Dances & Performances > Sophie Shellbags

Sophie Shellbags is a character developed as Envy the Dead, a meditation on the roots of nihilism in both intimate, interpersonal relationships, and in the greater global human culture as exemplified, for example, by the casual acceptance of mass shootings in America, the innumerable victims of the Syrian refugee crisis, or the increasing body-and-mind tolls of all kinds of violence against fellow humans.

As a movement study, the dance was formed using notational drawings that were performed by Jessica Cornish.

The choreographic movement for Sophie Shellbags was constructed out of a series of drawings by Workman of dancer Christine Shallenberg as research into the development of a dance notational system inspired by the "Air Mail" dances of Remy Charlip, co-founder of Merce Cunningham Studio (examples of which are in the dance notation album and for which there's a nice rundown over at the Remy Charlip Estate site.

The "Sophie" figure, initially inspired by dancer Christine Shallenberg, originates in the graphic novel originally working titled Envy the Dead (now Pink On the Inside), and is in that respect separate but related, and should be understood as a new character, collaboratively developed by both myself and the dancers who model for it. The Allen character is also my invention, and also first appears in Envy the Dead as well as into a separate work known as The Journeys.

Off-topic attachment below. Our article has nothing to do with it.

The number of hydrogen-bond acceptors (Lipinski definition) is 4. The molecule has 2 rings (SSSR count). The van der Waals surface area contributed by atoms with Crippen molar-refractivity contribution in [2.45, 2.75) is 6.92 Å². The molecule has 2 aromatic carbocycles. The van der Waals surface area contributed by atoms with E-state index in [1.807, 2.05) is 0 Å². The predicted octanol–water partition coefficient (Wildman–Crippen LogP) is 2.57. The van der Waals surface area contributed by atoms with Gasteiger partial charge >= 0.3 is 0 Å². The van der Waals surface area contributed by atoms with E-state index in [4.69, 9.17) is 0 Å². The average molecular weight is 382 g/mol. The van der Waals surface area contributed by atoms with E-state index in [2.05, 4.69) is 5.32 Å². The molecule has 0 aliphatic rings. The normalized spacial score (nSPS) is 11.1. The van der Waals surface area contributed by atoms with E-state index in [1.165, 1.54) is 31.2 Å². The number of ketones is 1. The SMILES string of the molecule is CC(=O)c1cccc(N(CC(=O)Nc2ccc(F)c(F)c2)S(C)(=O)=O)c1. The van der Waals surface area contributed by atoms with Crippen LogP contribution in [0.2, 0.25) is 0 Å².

The eventual goal is to produce a notation "vocabulary" a la Charlip, but uniquely my own; my goal is to invent a Workman Method that can be used like an alphabet to articulate whole, performable dances; the "moves" in the dance arrangeable like letters in an alphabet. The notational Sophie-Allen "figures" I also then expect to expand into a separate graphic novel, taking as its jumping-off point the connections between dance, the graphic novel, writing, dramaturgy, and collaborative art-making, with the shared goal of recovering the otherwise largely forgotten art form of dance notation.

These "anchor position" drawings were replicated in movement by dancer Jessica Cornish, and movement between the positions improvised. Taken together, the old anchor positions and new improvised movement constitute this new dance art work.

Presented at Outerspace as part of the "Research Project" series in Chicago's Wicker Park neighborhood January 31, 2016. Curated by Nora Sharp.